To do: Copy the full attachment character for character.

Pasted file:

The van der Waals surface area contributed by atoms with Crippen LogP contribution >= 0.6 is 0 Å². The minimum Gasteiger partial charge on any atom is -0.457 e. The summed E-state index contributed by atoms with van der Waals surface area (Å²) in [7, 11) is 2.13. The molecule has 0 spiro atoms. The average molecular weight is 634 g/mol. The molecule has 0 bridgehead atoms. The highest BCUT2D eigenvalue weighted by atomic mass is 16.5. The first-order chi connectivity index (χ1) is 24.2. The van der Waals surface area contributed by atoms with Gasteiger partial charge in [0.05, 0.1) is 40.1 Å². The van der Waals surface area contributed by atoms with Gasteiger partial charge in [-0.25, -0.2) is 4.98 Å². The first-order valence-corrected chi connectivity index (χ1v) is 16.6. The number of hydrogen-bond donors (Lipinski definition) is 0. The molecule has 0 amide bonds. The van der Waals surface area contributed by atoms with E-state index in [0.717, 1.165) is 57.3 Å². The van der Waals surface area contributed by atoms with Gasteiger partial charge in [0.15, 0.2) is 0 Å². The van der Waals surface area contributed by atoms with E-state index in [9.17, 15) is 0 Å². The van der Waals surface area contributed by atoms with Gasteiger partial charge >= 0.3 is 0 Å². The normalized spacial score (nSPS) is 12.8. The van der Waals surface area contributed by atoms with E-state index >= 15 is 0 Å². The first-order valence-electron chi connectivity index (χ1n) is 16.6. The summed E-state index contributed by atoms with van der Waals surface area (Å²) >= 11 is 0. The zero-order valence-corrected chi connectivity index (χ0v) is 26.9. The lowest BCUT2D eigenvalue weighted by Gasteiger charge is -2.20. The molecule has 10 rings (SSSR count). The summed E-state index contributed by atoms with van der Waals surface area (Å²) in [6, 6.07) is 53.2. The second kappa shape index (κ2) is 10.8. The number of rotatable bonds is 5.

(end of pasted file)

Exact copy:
The van der Waals surface area contributed by atoms with Crippen LogP contribution >= 0.6 is 0 Å². The minimum Gasteiger partial charge on any atom is -0.457 e. The summed E-state index contributed by atoms with van der Waals surface area (Å²) in [7, 11) is 2.13. The molecule has 0 spiro atoms. The average molecular weight is 634 g/mol. The molecule has 0 bridgehead atoms. The highest BCUT2D eigenvalue weighted by atomic mass is 16.5. The first-order chi connectivity index (χ1) is 24.2. The van der Waals surface area contributed by atoms with Gasteiger partial charge in [0.05, 0.1) is 40.1 Å². The van der Waals surface area contributed by atoms with Gasteiger partial charge in [-0.25, -0.2) is 4.98 Å². The first-order valence-corrected chi connectivity index (χ1v) is 16.6. The number of hydrogen-bond donors (Lipinski definition) is 0. The molecule has 0 amide bonds. The van der Waals surface area contributed by atoms with E-state index in [0.717, 1.165) is 57.3 Å². The van der Waals surface area contributed by atoms with Gasteiger partial charge in [0.15, 0.2) is 0 Å². The van der Waals surface area contributed by atoms with E-state index in [9.17, 15) is 0 Å². The van der Waals surface area contributed by atoms with Gasteiger partial charge >= 0.3 is 0 Å². The normalized spacial score (nSPS) is 12.8. The van der Waals surface area contributed by atoms with E-state index >= 15 is 0 Å². The first-order valence-electron chi connectivity index (χ1n) is 16.6. The summed E-state index contributed by atoms with van der Waals surface area (Å²) >= 11 is 0. The zero-order valence-corrected chi connectivity index (χ0v) is 26.9. The lowest BCUT2D eigenvalue weighted by Gasteiger charge is -2.20. The molecule has 10 rings (SSSR count). The summed E-state index contributed by atoms with van der Waals surface area (Å²) in [6, 6.07) is 53.2. The second kappa shape index (κ2) is 10.8. The number of rotatable bonds is 5.